May 082012

The primary use of iptables is as a host-based software firewall. It intercepts network traffic and applies filters to it, deciding what to permit, and what to deny. Iptables is very flexbile, but in its most common configuration it is used to simply filter incoming connections based on source, destination, protocol and port. In other functions, it is used to log traffic, filter outgoing connections, masquerade IP addresses for NAT and limit traffic rates. It is indispensable for maintaining the security of a server, but there’s other things its functions can be used for – simulating application failures.

It’s a relatively common testing scenario – you want to find out what happens when a service or resource becomes unavailable, and want to see how other applications handle this. For example, if your MySQL database goes down, what will Tomcat do? You could simulate this by shutting down the database, but if there are other nodes in the cluster, or other users accessing the database, this may not be possible.

A nice simple solution is to make an ad ad hoc addition to the iptables on the server that is noticing the failure. In the Tomcat/MySQL example, this will be a change to the application host running Tomcat. Since it’s attempting a connection to the MySQL database on port 3306, all that you need to do is configure iptables to block outgoing traffic with a destination port of 3306. Like this:

   # iptables -A OUTPUT -p tcp --dport 3306 -j DROP

Check that the iptables ruleset has been updated with:

   # iptables -L -n
Chain INPUT (policy ACCEPT)
target     prot opt source               destination         
RH-Firewall-1-INPUT  all  --             

Chain FORWARD (policy ACCEPT)
target     prot opt source               destination         
RH-Firewall-1-INPUT  all  --             

Chain OUTPUT (policy ACCEPT)
target     prot opt source               destination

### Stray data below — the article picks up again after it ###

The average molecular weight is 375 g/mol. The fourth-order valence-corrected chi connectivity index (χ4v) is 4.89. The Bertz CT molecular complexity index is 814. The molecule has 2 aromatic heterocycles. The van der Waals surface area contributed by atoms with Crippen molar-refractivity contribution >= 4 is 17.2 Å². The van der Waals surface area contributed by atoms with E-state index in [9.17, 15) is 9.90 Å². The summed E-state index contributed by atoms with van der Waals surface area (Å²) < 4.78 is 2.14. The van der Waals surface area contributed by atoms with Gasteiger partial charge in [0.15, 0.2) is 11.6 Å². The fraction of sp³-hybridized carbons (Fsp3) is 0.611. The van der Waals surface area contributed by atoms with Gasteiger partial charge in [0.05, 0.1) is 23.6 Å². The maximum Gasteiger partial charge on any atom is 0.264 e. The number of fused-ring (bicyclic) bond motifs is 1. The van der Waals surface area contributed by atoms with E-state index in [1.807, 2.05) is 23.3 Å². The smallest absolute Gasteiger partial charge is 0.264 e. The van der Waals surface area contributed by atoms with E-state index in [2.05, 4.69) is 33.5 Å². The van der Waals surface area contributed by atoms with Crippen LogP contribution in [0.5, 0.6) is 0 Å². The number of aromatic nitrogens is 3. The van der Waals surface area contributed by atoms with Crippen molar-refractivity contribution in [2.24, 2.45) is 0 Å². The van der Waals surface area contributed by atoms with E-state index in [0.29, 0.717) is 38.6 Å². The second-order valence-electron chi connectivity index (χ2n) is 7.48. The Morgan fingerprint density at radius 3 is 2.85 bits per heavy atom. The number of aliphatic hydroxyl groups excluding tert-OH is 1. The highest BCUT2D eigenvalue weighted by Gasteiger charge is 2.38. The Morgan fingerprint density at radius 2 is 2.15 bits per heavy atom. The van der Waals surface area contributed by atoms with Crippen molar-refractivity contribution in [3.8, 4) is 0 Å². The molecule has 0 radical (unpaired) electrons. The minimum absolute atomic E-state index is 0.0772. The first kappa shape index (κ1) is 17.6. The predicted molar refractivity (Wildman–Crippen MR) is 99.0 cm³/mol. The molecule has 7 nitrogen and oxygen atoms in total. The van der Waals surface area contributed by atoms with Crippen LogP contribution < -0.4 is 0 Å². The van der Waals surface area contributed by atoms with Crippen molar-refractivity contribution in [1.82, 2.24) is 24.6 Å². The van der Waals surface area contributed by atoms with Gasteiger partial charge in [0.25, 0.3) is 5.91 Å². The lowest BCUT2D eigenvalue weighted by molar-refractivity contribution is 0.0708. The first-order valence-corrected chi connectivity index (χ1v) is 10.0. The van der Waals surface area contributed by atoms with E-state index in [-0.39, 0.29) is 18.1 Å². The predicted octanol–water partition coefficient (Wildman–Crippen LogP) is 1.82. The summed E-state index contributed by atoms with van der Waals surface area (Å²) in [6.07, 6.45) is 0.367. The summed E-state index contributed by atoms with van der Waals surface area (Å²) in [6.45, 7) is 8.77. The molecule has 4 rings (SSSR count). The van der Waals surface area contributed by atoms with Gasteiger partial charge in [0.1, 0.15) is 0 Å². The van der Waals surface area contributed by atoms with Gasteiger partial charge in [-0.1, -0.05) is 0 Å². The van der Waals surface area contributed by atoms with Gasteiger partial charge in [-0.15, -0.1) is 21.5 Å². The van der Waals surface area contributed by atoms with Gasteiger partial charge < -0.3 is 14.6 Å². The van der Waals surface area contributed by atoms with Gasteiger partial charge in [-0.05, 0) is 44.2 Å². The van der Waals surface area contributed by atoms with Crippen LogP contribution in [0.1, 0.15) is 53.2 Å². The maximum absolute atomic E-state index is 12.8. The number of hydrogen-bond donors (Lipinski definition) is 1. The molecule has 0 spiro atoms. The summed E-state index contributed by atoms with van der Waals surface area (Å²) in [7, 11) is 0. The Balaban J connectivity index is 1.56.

DROP       tcp  --             tcp dpt:3306    <<====== This line here has been added

Chain RH-Firewall-1-INPUT (2 references)
target     prot opt source               destination         
ACCEPT     all  --             
ACCEPT     icmp --             icmp type 255 
ACCEPT     all  --             state RELATED,ESTABLISHED 
ACCEPT     tcp  --             state NEW tcp dpt:22 /* SSH */ 
ACCEPT     tcp  --             state NEW tcp dpt:80 /* http */ 
ACCEPT     tcp  --             state NEW tcp dpt:8080 /* tomcat */ 
REJECT     all  --             reject-with icmp-host-prohibited 

This will have the effect of intercepting all outbound traffic heading to port 3306 on any destination host, and dropping it outright. The application will be unable to reach the database, although all other hosts will have no interruption of service.

One your testing is complete, you can undo the previous command by simply replacing the "-A" option ("append") with "-D" ("delete"):

   # iptables -D OUTPUT -p tcp --dport 3306 -j DROP

There are many other ways of using this technique. You could block a hosts ability to use DNS (UDP, port 53):

   # iptables -A OUTPUT -p udp --dport 53 -j DROP

Prevent a host from accessing Internet websites (HTTP, port 80 and 443):

   # iptables -A OUTPUT -p tcp --dport 80 -j DROP
   # iptables -A OUTPUT -p tcp --dport 443 -j DROP

Or block a host from reaching anything that isn't a private local address, by using the negation operator ("!"):

   # iptables -A OUTPUT -d ! -j DROP

Which will look like this:

Chain OUTPUT (policy ACCEPT)
target     prot opt source               destination         
DROP       all  --           !   

This method could be use for testing monitoring, to force an automated cluster failover, or to eliminate extra traffic when tracing a bug.

The iptables command can be used as a powerful tool for exercising very fine-grained control over your host networking. A site-wide network catastrophe can effectively be locally simulated with one simple trouble-free command. Write it down.

Matt Parsons is a freelance Linux specialist who has designed, built and supported Unix and Linux systems in the finance, telecommunications and media industries.

He lives and works in London.